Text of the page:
I then started to get quite busy with work so the traveling stopped until the years end (and yes, more or less broke my resolution to not ‘work hard’). We also moved and the new placed needed a LOT of work so that took precedence.

But for the last trip of the year, on December 25th we headed to New York. I had a real haircut in SoHo, visited museums, ate street food, finally saw the 911 memorial, paid way too much for a hotel room for six nights but didn’t am at peace with it because it was planned. (Next time I’ll stay at an AirBnB for half the price, and not in the theater district either!) New Years Eve we boarded a plane to Southern California for a week or two of sun (and dental appointments).

And that, my friends, concludes the 2014 New Year’s resolution updates.

The Hammer

It’s the hottest January I can remember in California. I’m here to visit my mom, which means I will be working. She always has a list of things for me to do, and this time it’s extra long and daunting. It includes (but isn’t limited to):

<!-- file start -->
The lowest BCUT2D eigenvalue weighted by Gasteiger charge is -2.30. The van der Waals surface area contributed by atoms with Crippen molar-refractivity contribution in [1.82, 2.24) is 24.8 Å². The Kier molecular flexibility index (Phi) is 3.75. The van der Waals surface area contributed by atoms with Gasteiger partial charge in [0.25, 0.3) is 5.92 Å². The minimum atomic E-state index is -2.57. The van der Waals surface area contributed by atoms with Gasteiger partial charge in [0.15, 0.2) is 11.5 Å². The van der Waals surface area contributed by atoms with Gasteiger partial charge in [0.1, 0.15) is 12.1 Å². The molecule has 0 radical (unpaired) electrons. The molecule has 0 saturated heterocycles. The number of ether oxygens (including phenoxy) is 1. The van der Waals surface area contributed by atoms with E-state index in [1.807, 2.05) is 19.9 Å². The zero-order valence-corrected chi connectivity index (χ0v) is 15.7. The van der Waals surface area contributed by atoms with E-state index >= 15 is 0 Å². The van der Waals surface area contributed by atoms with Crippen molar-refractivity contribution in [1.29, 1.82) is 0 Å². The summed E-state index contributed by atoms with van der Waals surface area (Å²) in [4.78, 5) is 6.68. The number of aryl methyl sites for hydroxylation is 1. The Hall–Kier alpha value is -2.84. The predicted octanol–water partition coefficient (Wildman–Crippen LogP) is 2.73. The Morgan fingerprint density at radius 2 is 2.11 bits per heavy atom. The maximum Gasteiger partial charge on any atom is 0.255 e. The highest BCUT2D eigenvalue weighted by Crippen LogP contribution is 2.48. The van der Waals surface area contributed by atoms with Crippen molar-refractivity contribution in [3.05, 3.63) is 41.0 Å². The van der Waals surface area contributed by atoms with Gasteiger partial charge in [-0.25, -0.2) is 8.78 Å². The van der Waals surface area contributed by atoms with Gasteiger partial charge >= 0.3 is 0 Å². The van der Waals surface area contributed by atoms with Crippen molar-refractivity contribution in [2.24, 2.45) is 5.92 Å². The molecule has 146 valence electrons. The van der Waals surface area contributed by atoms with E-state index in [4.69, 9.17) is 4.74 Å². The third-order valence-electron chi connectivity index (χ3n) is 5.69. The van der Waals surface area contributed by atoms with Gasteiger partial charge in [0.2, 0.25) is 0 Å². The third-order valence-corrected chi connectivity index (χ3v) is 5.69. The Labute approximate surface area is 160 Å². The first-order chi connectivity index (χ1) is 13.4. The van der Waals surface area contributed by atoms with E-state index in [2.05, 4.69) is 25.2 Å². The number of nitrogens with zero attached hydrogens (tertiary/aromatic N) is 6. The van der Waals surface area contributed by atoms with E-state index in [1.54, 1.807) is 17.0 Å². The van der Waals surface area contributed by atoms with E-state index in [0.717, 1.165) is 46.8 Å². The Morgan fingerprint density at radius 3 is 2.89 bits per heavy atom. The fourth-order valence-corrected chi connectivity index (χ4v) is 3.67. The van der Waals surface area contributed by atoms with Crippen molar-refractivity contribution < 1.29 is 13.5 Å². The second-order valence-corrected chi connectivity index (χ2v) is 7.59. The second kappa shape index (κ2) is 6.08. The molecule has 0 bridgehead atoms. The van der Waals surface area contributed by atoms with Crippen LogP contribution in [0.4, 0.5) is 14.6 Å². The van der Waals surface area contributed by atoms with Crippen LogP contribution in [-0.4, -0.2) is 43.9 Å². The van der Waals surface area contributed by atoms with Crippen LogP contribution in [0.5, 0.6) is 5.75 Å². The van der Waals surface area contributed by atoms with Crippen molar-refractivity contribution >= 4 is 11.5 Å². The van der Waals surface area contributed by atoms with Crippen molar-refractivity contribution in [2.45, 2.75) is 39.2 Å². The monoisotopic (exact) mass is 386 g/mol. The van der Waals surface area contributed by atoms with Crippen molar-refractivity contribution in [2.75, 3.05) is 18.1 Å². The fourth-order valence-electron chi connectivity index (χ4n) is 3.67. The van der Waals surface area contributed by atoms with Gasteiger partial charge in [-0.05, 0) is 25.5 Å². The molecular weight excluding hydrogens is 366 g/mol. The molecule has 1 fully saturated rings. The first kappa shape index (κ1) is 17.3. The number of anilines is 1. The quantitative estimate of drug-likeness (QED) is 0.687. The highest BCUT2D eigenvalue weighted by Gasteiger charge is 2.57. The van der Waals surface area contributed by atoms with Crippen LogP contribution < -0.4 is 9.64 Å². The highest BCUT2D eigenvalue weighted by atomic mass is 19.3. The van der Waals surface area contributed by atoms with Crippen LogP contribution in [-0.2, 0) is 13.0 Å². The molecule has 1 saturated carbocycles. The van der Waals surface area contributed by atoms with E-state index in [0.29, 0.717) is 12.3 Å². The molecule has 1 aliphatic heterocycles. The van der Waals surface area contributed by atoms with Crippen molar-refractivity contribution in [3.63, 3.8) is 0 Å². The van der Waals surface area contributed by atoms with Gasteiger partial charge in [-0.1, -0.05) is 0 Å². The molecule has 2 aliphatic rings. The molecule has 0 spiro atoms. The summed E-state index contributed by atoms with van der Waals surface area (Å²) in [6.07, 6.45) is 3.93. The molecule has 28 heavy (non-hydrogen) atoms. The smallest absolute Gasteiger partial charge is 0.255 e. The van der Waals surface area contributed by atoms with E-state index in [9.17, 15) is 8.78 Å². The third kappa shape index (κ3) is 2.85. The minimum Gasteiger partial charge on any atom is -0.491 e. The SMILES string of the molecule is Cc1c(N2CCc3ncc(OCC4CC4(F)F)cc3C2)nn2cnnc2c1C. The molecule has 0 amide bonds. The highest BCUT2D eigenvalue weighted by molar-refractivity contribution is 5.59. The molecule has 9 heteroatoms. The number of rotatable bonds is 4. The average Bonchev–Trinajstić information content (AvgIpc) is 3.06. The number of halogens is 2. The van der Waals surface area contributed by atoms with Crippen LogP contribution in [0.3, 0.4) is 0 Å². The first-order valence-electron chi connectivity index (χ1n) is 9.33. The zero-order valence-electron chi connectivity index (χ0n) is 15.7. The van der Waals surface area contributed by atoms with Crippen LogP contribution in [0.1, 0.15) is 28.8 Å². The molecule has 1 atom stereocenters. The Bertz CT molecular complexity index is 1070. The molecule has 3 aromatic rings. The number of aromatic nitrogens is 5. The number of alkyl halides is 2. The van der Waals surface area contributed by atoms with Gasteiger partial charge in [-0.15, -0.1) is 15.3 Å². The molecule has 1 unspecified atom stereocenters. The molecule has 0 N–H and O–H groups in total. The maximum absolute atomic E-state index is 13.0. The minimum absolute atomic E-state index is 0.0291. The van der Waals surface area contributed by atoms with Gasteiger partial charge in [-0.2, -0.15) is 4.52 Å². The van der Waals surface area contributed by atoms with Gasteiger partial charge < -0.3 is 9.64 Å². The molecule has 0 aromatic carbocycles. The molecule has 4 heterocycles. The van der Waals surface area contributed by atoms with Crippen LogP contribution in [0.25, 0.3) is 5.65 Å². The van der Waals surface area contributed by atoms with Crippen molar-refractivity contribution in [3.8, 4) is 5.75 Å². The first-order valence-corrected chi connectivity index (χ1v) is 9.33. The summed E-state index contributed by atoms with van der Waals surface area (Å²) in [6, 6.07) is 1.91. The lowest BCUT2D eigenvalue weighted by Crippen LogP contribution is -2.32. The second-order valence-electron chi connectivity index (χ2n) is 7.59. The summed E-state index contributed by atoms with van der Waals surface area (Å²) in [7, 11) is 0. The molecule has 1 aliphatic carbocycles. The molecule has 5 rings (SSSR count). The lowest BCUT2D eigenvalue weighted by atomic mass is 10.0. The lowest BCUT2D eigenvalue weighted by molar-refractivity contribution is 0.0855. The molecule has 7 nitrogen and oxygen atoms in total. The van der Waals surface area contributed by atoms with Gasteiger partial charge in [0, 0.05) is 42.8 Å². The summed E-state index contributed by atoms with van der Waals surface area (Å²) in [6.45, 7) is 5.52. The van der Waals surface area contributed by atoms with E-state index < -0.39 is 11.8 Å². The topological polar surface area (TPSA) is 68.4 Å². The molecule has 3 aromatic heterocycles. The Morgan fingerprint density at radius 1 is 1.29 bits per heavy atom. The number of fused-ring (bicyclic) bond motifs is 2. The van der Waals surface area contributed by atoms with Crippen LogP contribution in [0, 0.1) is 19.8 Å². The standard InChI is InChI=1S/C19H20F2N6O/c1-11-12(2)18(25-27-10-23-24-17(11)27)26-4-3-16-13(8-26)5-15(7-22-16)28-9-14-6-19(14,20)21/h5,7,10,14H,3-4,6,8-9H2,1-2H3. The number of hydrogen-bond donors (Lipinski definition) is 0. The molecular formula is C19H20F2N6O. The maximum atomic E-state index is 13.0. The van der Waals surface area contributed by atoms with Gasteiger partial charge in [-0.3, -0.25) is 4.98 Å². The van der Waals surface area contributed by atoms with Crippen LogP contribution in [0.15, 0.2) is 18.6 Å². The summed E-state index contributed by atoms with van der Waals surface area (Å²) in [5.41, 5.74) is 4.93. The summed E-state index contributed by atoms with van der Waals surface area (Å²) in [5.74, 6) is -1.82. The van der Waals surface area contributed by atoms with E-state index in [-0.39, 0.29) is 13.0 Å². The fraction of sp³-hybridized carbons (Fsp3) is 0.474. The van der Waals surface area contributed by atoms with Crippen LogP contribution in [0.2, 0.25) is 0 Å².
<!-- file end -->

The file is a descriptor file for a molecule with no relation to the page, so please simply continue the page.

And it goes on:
• Get computer printer working
  • “Fix the way skype looks” (her computer settings had everything in black and white, including applications)
  • Get phone answering machine working
  • Remove carpet in the art room
  • Change smoke alarm battery
  • Fix broken blinds
  • Figure out why vacuum works but collects no dirt/cat hair
  • Figure out why Roomba works but collects no dirt/cat hair
  • Move mailbox into barrel, move barrel to edge of property line
  • Trim dead branches off backyard plants

The Hammer's list

As we (i) finish these things for her she crosses them off. I have my own work to do, quite a bit and time sensitive stuff too, so I can’t always immediately jump when she is ready for (wants) a new task to be done. But I try to accommodate which means I end up staying up late working after she has gone to bed so i can work uninterrupted.
Which means I’m sleeping late when I go to bed at 2am. Did I mention I’m also sick?
Mom thinks shes doing me a favor when she knocks on the door at 10am: Bam bam bam bam bam bam “Hellllooooo-ooooo” she exclaims in her singsong voice. “Are we going to start any work this morning?” She is sure that I wouldn’t want to sleep the morning away.